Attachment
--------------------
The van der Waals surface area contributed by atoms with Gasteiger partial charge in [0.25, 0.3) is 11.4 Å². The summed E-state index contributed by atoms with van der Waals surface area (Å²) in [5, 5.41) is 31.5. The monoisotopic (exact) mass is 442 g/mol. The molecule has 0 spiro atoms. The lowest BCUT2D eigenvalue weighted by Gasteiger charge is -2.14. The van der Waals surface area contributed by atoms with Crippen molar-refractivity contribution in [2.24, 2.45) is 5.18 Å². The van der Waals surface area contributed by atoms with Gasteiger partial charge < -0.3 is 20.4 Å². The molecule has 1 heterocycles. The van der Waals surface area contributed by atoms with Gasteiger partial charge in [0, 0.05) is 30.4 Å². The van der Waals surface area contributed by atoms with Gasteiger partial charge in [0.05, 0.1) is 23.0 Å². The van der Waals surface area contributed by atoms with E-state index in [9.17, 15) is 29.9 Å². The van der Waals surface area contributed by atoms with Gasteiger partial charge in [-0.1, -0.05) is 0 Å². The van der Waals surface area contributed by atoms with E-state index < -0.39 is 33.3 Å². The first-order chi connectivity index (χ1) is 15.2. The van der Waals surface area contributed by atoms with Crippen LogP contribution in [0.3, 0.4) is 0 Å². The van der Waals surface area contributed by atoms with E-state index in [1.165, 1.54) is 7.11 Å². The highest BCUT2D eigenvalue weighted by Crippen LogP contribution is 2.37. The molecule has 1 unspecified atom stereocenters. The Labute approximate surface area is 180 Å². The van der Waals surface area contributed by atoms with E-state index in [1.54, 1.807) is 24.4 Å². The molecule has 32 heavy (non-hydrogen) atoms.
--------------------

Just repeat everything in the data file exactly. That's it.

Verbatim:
The van der Waals surface area contributed by atoms with Gasteiger partial charge in [0.25, 0.3) is 11.4 Å². The summed E-state index contributed by atoms with van der Waals surface area (Å²) in [5, 5.41) is 31.5. The monoisotopic (exact) mass is 442 g/mol. The molecule has 0 spiro atoms. The lowest BCUT2D eigenvalue weighted by Gasteiger charge is -2.14. The van der Waals surface area contributed by atoms with Crippen molar-refractivity contribution in [2.24, 2.45) is 5.18 Å². The van der Waals surface area contributed by atoms with Gasteiger partial charge < -0.3 is 20.4 Å². The molecule has 1 heterocycles. The van der Waals surface area contributed by atoms with Gasteiger partial charge in [0, 0.05) is 30.4 Å². The van der Waals surface area contributed by atoms with Gasteiger partial charge in [0.05, 0.1) is 23.0 Å². The van der Waals surface area contributed by atoms with E-state index in [9.17, 15) is 29.9 Å². The van der Waals surface area contributed by atoms with Gasteiger partial charge in [-0.1, -0.05) is 0 Å². The van der Waals surface area contributed by atoms with E-state index < -0.39 is 33.3 Å². The first-order chi connectivity index (χ1) is 15.2. The van der Waals surface area contributed by atoms with Crippen LogP contribution in [0.3, 0.4) is 0 Å². The van der Waals surface area contributed by atoms with E-state index in [1.165, 1.54) is 7.11 Å². The highest BCUT2D eigenvalue weighted by Crippen LogP contribution is 2.37. The molecule has 1 unspecified atom stereocenters. The Labute approximate surface area is 180 Å². The van der Waals surface area contributed by atoms with E-state index in [1.54, 1.807) is 24.4 Å². The molecule has 32 heavy (non-hydrogen) atoms.